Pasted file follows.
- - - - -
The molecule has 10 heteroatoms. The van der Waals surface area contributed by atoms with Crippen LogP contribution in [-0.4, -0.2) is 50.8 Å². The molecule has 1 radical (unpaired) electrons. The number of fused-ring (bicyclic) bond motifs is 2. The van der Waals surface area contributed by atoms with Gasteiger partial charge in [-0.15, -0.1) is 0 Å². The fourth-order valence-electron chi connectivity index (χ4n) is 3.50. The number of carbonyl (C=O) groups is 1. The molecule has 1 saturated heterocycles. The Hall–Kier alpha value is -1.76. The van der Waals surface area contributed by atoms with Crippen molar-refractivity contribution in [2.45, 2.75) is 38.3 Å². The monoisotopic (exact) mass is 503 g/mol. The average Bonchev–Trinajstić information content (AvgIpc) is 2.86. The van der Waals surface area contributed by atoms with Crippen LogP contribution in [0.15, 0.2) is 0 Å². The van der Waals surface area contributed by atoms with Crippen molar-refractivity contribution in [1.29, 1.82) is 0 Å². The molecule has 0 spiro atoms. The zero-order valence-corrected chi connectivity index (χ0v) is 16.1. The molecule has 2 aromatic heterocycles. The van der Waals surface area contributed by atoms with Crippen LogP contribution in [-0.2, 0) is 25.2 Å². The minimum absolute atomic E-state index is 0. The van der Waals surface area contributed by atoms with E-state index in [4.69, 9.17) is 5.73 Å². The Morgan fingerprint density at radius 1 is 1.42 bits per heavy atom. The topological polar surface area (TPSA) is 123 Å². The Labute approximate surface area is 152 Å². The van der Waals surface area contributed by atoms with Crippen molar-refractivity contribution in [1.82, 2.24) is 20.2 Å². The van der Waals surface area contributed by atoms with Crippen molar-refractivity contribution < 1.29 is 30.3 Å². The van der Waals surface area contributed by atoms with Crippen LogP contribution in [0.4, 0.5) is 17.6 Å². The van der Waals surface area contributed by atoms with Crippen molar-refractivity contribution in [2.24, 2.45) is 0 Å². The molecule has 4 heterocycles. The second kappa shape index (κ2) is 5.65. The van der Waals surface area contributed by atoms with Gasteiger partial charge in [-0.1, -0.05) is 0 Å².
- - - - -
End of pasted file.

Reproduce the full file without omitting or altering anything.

The molecule has 10 heteroatoms. The van der Waals surface area contributed by atoms with Crippen LogP contribution in [-0.4, -0.2) is 50.8 Å². The molecule has 1 radical (unpaired) electrons. The number of fused-ring (bicyclic) bond motifs is 2. The van der Waals surface area contributed by atoms with Gasteiger partial charge in [-0.15, -0.1) is 0 Å². The fourth-order valence-electron chi connectivity index (χ4n) is 3.50. The number of carbonyl (C=O) groups is 1. The molecule has 1 saturated heterocycles. The Hall–Kier alpha value is -1.76. The van der Waals surface area contributed by atoms with Crippen molar-refractivity contribution in [2.45, 2.75) is 38.3 Å². The monoisotopic (exact) mass is 503 g/mol. The average Bonchev–Trinajstić information content (AvgIpc) is 2.86. The van der Waals surface area contributed by atoms with Crippen LogP contribution in [0.15, 0.2) is 0 Å². The van der Waals surface area contributed by atoms with Crippen molar-refractivity contribution in [1.29, 1.82) is 0 Å². The molecule has 0 spiro atoms. The zero-order valence-corrected chi connectivity index (χ0v) is 16.1. The molecule has 2 aromatic heterocycles. The van der Waals surface area contributed by atoms with Crippen LogP contribution in [-0.2, 0) is 25.2 Å². The minimum absolute atomic E-state index is 0. The van der Waals surface area contributed by atoms with E-state index in [4.69, 9.17) is 5.73 Å². The Morgan fingerprint density at radius 1 is 1.42 bits per heavy atom. The topological polar surface area (TPSA) is 123 Å². The Labute approximate surface area is 152 Å². The van der Waals surface area contributed by atoms with Crippen molar-refractivity contribution in [1.82, 2.24) is 20.2 Å². The van der Waals surface area contributed by atoms with Crippen molar-refractivity contribution < 1.29 is 30.3 Å². The van der Waals surface area contributed by atoms with Crippen LogP contribution in [0.4, 0.5) is 17.6 Å². The van der Waals surface area contributed by atoms with Crippen molar-refractivity contribution in [2.24, 2.45) is 0 Å². The molecule has 4 heterocycles. The second kappa shape index (κ2) is 5.65. The van der Waals surface area contributed by atoms with Gasteiger partial charge in [-0.1, -0.05) is 0 Å².